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# Dilations of Quadratic Graphs - Concept

###### Alissa Fong

###### Alissa Fong

**MA, Stanford University**

Teaching in the San Francisco Bay Area

Alissa is currently a teacher in the San Francisco Bay Area and Brightstorm users love her clear, concise explanations of tough concepts

Long division can be used to divide a polynomial by another polynomial, in this case a binomial of lower degree. When **dividing polynomials**, we set up the problem the same way as any long division problem, but are careful of terms with zero coefficients. For example, in the polynomial x^3 + 3x + 1, x^2 has a coefficient of zero and needs to be included as x^3+ 0x^2+3x+1in the division problem.

You guys know that any time you are making a graph in Math class, you can make a table of x and y values and substitute the x's in one at a time. But oh my gosh! It takes all day. I understand. I'm a Math teacher, I assign this stuff, I have to do it myself. I know it's a real drag. That's why I personally learn a whole bunch of shortcuts. And when I'm grading homework, I don't make tables of values all the time. I use the shortcuts in my brain to just check students' homework like estimation. That's how you guys can do your graphs. If your teacher says just make a sketch. It doesn't have to be exact and that's what we're going to be looking at here.

We're going to be looking at what happens with a quadratic equation meaning you have x squared as your highest exponent. If it's multiplied by a negative number, like it has a negative a value, or if a is not one. We're going to be checking that out. I'm going to be using one of these calculators that your teacher might have available to you, might not. But these are sometimes useful just to check your work. Okay, so I'm going to go on ahead and turn on the computer and we're going to see what we can do when we explore quadratic equations.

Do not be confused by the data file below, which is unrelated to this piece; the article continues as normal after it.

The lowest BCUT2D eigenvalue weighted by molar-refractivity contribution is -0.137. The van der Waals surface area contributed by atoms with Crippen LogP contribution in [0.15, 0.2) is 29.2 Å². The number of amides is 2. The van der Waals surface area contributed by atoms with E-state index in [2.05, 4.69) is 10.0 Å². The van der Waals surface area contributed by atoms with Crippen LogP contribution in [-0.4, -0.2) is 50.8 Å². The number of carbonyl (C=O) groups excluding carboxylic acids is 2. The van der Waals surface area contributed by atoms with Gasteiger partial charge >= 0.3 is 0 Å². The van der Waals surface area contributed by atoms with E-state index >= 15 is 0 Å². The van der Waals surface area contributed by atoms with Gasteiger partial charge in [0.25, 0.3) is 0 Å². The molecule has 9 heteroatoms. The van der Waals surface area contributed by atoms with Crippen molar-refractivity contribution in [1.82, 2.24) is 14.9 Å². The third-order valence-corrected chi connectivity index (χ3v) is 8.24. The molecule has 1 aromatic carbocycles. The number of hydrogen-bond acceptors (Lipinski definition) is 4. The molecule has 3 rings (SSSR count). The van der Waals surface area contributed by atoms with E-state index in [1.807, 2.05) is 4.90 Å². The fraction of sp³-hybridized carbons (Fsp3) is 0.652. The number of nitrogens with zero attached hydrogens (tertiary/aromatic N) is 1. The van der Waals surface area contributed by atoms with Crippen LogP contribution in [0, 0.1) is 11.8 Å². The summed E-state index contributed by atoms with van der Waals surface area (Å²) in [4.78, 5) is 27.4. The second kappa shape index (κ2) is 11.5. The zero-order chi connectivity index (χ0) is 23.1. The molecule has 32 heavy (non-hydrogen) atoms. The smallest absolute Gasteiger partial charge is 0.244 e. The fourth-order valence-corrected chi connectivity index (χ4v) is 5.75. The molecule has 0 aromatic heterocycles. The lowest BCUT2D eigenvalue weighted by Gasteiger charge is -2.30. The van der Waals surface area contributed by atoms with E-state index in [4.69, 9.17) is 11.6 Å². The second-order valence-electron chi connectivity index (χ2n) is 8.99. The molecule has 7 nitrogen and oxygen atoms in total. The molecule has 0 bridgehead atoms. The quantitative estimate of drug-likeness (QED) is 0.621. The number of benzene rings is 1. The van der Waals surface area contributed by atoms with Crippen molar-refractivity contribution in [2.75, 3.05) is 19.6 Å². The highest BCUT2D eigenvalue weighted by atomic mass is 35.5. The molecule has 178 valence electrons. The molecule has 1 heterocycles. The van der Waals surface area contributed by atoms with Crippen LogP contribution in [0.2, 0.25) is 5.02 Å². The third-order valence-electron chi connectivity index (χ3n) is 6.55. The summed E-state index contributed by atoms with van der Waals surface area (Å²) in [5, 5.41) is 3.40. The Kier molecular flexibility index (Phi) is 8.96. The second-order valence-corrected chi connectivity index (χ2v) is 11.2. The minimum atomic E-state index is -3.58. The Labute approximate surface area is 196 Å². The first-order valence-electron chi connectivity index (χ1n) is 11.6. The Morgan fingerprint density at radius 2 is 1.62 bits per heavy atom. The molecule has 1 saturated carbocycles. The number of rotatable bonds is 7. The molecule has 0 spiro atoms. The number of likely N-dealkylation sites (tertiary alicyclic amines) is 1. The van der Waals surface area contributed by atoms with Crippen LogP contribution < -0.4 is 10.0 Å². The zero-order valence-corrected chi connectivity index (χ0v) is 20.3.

The first thing I'm going to graph is y=x squared. That's what called a parent function. It's like the function that creates the shape that all quadratic equations have. I'm also going to make it so whenever I draw that graph, it's going to show up as bold. At the same time I'm going to be graphing y=-x squared so we can see how they're alike and how they're different.

Let's go ahead and hit graph and see what happens. There's my bold and there's my regular. That means this is the graph of y=x squared and this is the graph of y=-x squared. Look at how it's upside down. A lot of students remember that negative means upside down. It's like a sad face. Negative is sad. So you frown. That's how they remember that this graph is going to be upside down.

Let's go look at the table of values so you guys can see what else is going on. This is my graph or this this column here represents y=x squared. This represents y=x squared but then negativise, you see all these negative signs. That's the points that create the graph that we just saw.

Okay, let's go back and look at a couple of different equations. We have y=x squared. Next let's look move those graphs up and down on the axis. Let's do y=x squared plus two and then we'll do y=-x squared plus two. Again I want you guys to think about what's alike and what's different. Before I hit graph try to predict what this is going to look like. The negative means that it's going to be a frowny face or upside down. And this +2 business means that my vertex is going to be moved up two vertically. Here comes the graph.

My parent function y=x squared plus two and y=-x squared plus two. Sad frowny face. Same vertex though, the vertex got moved from 0 0, up two because of that +2 business.

Let's look at a couple of these equations where the vertex is not on the origin or it's not even on the y axis. What I'm going to do is move the vertex over and up and down by using some parentheses. I'm going to do y=x take away two quantity squared and then plus three. Remember that the stuff inside the parentheses represents a horizontal shift and the stuff outside the parentheses represents a vertical shift in my case it's going to be up three.

I'm also going to be graphing y=-x+2 inside the parentheses squared plus three. So these are, oops, I meant to do minus two. Back up. Back up. Back up. Let's make that a negative sign. Okay, so these are going to be the exact same equation except for the one tiny difference I'm going to have is this negative sign outside. I shouldn't call it a tiny difference, it's actually a big deal. Remember also the order of operations. If you are making a table of values, you would do your x number, subtract two square it, negativise that answer and then plus three.